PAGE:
San Antonio in Bexar County, Texas — The American South (West South Central)
T.C. Frost and the Frost Bank
Thomas Claiborne Frost (1833-1903) came to Texas from Alabama in 1855 to teach at Austin College, Huntsville. Admitted to the Bar in 1856, he served as a Texas Ranger before setting up a law practice in Comanche County. He was a delegate to the Secession Convention in 1861 and an officer in the Confederate Army. For a time after 1865, he ran a freight business between San Antonio and the port of Indianola.
In 1868 Frost entered a partnership with his brother John and M.L. Fitch in a mercantile company located at this site. In 1874 T.C. Frost became the sole owner of the operation, to which he added a warehousing and wool commission business. Because Frost was a trusted merchant with a strong safe, he served as banker for the convenience of his customers. Frost gradually phased out his mercantile and wool interests and developed the service into a general banking business.
The bank acquired a national charter in 1899. Thornton, Wright and Co., formerly Traders National Bank, and Lockwood National Bank merged with Frost. In 1922 Frost National Bank erected this 12-story building on the original store site. The bank moved to larger facilities on west Houston Street in 1973.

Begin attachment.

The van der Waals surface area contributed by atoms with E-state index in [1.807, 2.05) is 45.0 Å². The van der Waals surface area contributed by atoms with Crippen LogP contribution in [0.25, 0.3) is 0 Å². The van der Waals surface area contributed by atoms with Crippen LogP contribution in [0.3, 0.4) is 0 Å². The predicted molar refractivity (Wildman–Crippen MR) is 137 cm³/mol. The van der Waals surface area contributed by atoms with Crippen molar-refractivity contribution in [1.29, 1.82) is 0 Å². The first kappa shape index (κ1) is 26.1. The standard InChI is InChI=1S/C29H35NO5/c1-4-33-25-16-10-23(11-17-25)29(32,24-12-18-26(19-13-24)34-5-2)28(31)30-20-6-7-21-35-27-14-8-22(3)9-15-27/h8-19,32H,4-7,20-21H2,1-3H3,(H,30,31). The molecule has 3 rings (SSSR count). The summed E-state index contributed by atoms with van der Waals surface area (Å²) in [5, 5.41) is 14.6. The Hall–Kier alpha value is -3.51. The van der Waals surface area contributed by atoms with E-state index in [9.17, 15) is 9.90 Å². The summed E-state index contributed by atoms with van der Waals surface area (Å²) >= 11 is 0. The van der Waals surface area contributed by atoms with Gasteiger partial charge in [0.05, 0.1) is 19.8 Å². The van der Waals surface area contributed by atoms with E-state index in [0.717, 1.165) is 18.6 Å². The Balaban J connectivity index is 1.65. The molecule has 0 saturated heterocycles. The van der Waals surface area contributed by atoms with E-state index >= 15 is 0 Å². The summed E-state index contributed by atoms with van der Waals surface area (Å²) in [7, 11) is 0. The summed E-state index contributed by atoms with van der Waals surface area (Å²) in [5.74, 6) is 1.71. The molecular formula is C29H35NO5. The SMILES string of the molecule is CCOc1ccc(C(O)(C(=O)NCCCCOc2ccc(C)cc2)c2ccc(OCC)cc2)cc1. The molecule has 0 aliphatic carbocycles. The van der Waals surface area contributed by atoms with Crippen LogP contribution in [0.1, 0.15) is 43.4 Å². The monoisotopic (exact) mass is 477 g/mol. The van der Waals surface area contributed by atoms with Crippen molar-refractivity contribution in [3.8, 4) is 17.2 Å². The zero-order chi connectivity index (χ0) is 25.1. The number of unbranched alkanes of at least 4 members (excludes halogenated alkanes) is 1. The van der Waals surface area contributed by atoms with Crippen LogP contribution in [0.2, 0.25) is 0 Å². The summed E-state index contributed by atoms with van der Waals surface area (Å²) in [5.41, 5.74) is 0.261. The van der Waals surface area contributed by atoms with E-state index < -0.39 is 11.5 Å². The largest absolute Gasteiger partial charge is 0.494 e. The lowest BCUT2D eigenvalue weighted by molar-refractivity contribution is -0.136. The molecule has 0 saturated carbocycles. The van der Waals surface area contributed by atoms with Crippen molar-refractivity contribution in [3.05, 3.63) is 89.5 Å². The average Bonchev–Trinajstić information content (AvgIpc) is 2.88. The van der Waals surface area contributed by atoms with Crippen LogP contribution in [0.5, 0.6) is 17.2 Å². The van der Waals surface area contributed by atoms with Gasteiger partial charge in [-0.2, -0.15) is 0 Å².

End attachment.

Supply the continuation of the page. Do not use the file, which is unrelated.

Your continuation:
Erected 1978 by Texas Historical Commission. (Marker Number 2073.)
Location. Touch for map. Marker is near the SE corner of the Municipal Plaza Building. Marker is at or near this postal address: 114 W. Commerce Street, San Antonio TX 78205, United States of America.
Other nearby markers. At least 8 other markers are within walking distance of this marker. Civil War Centennial 1861 - 1961 (here, next to this marker); The Woll Invasion (a few steps from this marker); General David E. Twiggs (a few steps from this marker); San Fernando Cathedral 200th Anniversary (within shouting distance of this marker); Remains of the Alamo Heroes (within shouting distance of this marker); San Antonio de Padua (within shouting distance of this marker); Reaffirming the Miracle of Our Lady of Guadalupe (within shouting distance of this marker); The Casas Reales (about 300 feet away, measured in a direct line). Touch for a list and map of all markers in San Antonio.
Also see . . .
1. Thomas Claiborne Frost. (Submitted on April 29, 2010, by William Fischer, Jr. of Scranton, Pennsylvania.)
2. Frost Bank. (Submitted on April 29, 2010, by William Fischer, Jr. of Scranton, Pennsylvania.)
Categories. • Education • Industry & Commerce • Settlements & Settlers • War, US Civil •
Credits. This page was last revised on June 16, 2016. This page originally submitted on April 29, 2010, by William Fischer, Jr. of Scranton, Pennsylvania. This page has been viewed 1,597 times since then and 73 times this year. Photos: 1, 2. submitted on April 29, 2010, by William Fischer, Jr. of Scranton, Pennsylvania.